One thing to note is that manufacturers often produce sportbikes more suited to the road and supersports which are more race defined.
While they share similarities and are often derived from the manufacturers’ flagship race bikes, they do differ in powerband, ergonomics and layout etc.
Choosing a sportbike with masses of horsepower when you lack riding experience or are a new rider altogether is simply asking for trouble.
You need to ignore peer pressure and the comments that any sportbike below a 600cc isn’t a real motorcycle, as they are just ridiculous and put riders in direct danger.
Any motorcycle is a powerful machine regardless of its spec sheet. You are very vulnerable sitting on top of an engine between two wheels and you are reliant on your own skill to control this mechanical machine.
A 125cc 12 horsepower motorcycle can reach speeds of 70mph, an accident at 30mph let alone 70mph is not a fun or pretty experience.
Therefore you should select a motorcycle that you know you are in control of, confident when riding and are not going to be tempted by the power that is available at the pull of a throttle.
We have some good beginner sportbike options that you can check out in our post here.
With that said, riding a 500cc plus motorcycle with 50 horsepower is much easier and smoother than riding a 12 horsepower 125cc or 21 horsepower 250cc bike.
The power delivery tends to be smoother, gear changes are less and you are left with more time to focus on the road ahead.
Having around 50 horsepower available to you as a newer rider means you can grow into riding and really learn the craft without getting bored due to speed restrictions of a smaller engine.
I am a firm believer of the philosophy that you can have more fun on a slow bike than a fast one and I know for a fact I am not alone in this premise.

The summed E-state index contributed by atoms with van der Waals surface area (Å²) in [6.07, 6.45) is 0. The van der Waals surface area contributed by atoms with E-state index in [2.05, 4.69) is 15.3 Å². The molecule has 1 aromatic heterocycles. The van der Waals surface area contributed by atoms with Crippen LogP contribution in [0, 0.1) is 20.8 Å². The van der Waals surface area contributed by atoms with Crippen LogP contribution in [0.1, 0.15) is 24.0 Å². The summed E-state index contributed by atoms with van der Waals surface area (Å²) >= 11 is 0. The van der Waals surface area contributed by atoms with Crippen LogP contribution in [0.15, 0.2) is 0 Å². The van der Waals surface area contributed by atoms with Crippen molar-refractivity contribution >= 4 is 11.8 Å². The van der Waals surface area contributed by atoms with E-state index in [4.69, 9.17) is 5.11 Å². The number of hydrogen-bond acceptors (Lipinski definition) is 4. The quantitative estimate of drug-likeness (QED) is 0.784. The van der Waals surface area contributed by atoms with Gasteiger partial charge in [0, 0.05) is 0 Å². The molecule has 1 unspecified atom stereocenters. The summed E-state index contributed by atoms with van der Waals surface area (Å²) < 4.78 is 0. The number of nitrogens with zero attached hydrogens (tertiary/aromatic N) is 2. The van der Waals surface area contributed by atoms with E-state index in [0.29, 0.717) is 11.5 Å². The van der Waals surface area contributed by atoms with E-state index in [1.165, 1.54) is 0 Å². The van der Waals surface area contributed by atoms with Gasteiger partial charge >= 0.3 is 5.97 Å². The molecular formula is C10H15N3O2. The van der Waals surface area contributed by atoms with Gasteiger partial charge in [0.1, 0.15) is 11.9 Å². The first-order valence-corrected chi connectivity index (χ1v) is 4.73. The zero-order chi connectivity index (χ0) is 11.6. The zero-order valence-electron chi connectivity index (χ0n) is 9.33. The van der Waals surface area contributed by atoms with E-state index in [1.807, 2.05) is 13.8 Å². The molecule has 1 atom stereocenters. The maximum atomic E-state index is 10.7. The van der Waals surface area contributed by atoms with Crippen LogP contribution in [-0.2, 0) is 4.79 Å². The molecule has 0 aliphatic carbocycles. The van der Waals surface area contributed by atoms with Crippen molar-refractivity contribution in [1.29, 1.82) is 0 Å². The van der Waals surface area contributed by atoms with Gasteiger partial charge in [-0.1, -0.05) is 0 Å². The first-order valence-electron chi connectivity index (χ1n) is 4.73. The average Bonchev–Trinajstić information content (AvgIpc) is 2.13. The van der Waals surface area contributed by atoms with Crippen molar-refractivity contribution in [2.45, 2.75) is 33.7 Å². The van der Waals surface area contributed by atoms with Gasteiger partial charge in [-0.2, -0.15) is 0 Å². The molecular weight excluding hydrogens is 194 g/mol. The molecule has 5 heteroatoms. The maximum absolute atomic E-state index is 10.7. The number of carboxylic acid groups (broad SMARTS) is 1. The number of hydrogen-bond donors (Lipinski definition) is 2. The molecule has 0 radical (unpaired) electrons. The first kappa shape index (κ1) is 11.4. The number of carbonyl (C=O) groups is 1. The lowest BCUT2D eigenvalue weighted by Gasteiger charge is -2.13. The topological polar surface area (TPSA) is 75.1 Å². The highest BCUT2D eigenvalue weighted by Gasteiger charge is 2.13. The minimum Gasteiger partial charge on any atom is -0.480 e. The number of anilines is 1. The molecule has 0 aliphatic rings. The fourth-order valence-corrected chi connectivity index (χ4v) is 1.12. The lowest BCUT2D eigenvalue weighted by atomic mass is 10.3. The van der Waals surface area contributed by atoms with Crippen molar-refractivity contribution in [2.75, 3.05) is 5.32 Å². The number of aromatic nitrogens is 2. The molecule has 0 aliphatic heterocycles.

When you are riding a motorcycle where chasing the red line is actually attainable at reasonable speeds there is a sense of fulfilment that you just can’t get on a 100 horsepower bike.
Horsepower isn’t everything, the riding experience is what makes motorcycling so incredible, the freedom, the exposure to the elements, wind in your face and connection with the road is what makes motorcycling fun.
If you have a motorcycle with 100 horsepower, or 228 horsepower in the case of the Kawasaki H2, you are never going to utilise all of that power on the road, ever.
Sure it’s amazing, an incredible feat and an engineering marvel however, only the very best professional riders are going to be able to make the most of that power and that will be on a track.
We have a very good guide that explains how to choose the right motorcycle for you based on engine size, the tips in this will help you choose the right bike based on the power output, so check that post out here.
There is not one cookie cutter clear answer for how much power a motorcycle needs as it is different for every rider.
By considering everything we have covered in this article, from your size to your riding needs and by truly analysing what you need out of your motorcycle you will be able to choose the right amount of power for you.
The key is to remember is that the power you need from a motorcycle is very different from what you are capable of utilising fully and also different from the power you want to be able to tell your mates your bike has.